The ‘then leave’-Mentality and the Death of American Optimism

America, like any place on earth, is problem-riddled, and has been from the start. No matter where we claim that beginning to be; whether it’s the moment Pangea split open and the world unfurled into its current shape, ravenous magma regurgitating up out of cracked tectonic plates; or when the first homo sapiens crossed the Beringia Land Bridge onto the great-plained continent, shivering and starving in big and battered animal skins; when these tribes spread out, their cultures pushed into distinct directions by cunning responses to climate, flora, and fauna; when Columbus arrived in the Bahamas, convinced he had not only found Asia, but the actual Garden of Eden, immediately beginning a vicious process of enslavement and genocide that would last more than four hundred years; or when large cases of tea plummeted into the suddenly distinctly Earl Grey flavored saltwater waves of a Boston harbor, a match thrown in a revolutionary powder keg, unleashing the last guerilla-war favorably remembered by the American consciousness: the U.S. is in continual crisis, its identity is forged by disaster, its culture defined by it. This millennia long domino line of one catastrophe clattering down onto the next one; native genocide falling onto trans-Atlantic slavery, onto brutal civil war, onto Jim Crow apartheid laws, onto ruthless suppression of race riots, onto the continuing existence of institutionalized racism; or 9-11, onto rampant islamophobia, onto unjustified oil wars in Iraq, onto complete and global American disillusionment; all this wanton bloodshed, all of it, has been met with optimism. Great, heroic leaders give overpowering soliloquies in which they have teary eyed dreams, stand up for truth, justice, and the American way of life; they urge us to ask what we can do for our country, not what our country can do for us, and to do those things not because they are easy, but because they are difficult.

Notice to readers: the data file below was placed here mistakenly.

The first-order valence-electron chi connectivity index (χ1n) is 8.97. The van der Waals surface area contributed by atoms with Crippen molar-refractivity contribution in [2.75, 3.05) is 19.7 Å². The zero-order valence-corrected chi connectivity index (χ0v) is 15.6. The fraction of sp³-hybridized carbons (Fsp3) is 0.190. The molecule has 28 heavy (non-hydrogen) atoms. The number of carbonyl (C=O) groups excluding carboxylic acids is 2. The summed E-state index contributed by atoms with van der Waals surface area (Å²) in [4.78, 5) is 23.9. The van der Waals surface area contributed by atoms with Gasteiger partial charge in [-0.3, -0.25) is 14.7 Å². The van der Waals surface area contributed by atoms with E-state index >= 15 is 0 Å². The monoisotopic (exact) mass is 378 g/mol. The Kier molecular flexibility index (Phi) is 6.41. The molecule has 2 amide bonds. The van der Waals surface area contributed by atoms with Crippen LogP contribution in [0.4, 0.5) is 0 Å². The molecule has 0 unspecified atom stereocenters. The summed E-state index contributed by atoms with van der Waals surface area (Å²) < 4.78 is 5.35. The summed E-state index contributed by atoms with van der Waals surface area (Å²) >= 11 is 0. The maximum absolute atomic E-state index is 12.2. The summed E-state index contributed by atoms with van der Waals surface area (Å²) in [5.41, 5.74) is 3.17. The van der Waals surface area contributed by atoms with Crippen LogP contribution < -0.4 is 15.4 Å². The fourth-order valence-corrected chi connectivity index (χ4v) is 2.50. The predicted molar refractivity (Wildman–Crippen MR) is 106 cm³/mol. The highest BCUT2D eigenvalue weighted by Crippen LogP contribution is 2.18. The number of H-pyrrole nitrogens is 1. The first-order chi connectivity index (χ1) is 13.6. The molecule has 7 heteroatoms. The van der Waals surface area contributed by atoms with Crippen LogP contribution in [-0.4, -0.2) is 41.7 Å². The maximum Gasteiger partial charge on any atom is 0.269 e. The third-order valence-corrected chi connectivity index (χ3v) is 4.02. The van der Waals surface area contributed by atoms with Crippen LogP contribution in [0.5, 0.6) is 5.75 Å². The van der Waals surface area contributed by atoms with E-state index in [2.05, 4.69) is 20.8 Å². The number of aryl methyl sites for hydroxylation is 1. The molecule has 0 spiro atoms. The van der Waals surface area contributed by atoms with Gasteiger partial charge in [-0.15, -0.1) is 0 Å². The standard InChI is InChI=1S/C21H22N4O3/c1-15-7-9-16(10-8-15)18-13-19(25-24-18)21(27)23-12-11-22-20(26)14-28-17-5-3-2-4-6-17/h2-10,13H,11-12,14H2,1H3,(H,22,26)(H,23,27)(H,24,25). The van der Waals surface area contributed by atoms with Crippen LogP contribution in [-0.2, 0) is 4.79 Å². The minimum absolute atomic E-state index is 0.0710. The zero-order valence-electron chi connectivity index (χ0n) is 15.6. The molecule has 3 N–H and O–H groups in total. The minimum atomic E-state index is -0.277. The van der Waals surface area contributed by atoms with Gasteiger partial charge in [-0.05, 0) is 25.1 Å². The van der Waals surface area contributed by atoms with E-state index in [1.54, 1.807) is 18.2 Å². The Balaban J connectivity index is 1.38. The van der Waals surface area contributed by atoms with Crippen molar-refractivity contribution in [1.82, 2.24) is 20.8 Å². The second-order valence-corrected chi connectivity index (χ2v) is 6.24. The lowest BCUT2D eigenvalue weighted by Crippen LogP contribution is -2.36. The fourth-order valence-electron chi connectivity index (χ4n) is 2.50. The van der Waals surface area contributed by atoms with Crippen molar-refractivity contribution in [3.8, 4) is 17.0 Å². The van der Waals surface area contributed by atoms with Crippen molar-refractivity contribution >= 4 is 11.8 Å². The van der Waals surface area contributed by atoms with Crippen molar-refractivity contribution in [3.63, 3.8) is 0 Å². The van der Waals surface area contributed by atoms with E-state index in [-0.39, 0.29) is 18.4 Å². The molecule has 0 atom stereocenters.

Postmodern cynicism has, I would argue perhaps rightfully, blunted our blade of hopefulness. Were these aforementioned speeches, these recitatives of righteousness, delivered in our time, they would be met with more eye-rolling than hand-clapping. I hope the ultra-American style of this essay, full of self-aggrandizing rhetorical trickery and rather pretty but gross overgeneralizations, is equally met with a well-earned eyebrow-raise. Too much misery has been met by too much inaction for us to be so mouth-gapingly impressed by the morals of the United States. American political speeches of the twenty-first century veer into angry lashing out at enemies foreign and domestic, or nostalgic reminiscences of a better, yet wholly unspecified time of prosperity, peace, and whatever the fuck the American way of life is supposed to be now; they still aspire to action, but no longer to real ethical heights. I should specify that I do not necessarily believe this to be an entirely negative development. It’s a new age with new ideals and beliefs; politics adapts, as they should. Well-worded but shortsighted Kennedyan optimism doesn’t work anymore, and that Biden speech, with his heavy brow grimly lit like a Star Wars villain and his words gravely yet candidly labeling the alt-right as domestic terrorists, was the first time I’ve liked him since he was that guy I vaguely associated with Obama. Yet, there are trace amounts of that old optimism to be found in speeches from both sides of the isle, seeds of hope hibernating under a thick coat of December snow, waiting for the first raving rays of May to prove that the permafrost wasn’t so permanent after all, or whatever other metaphor Jerzy Kosiński’s Being There lampooned.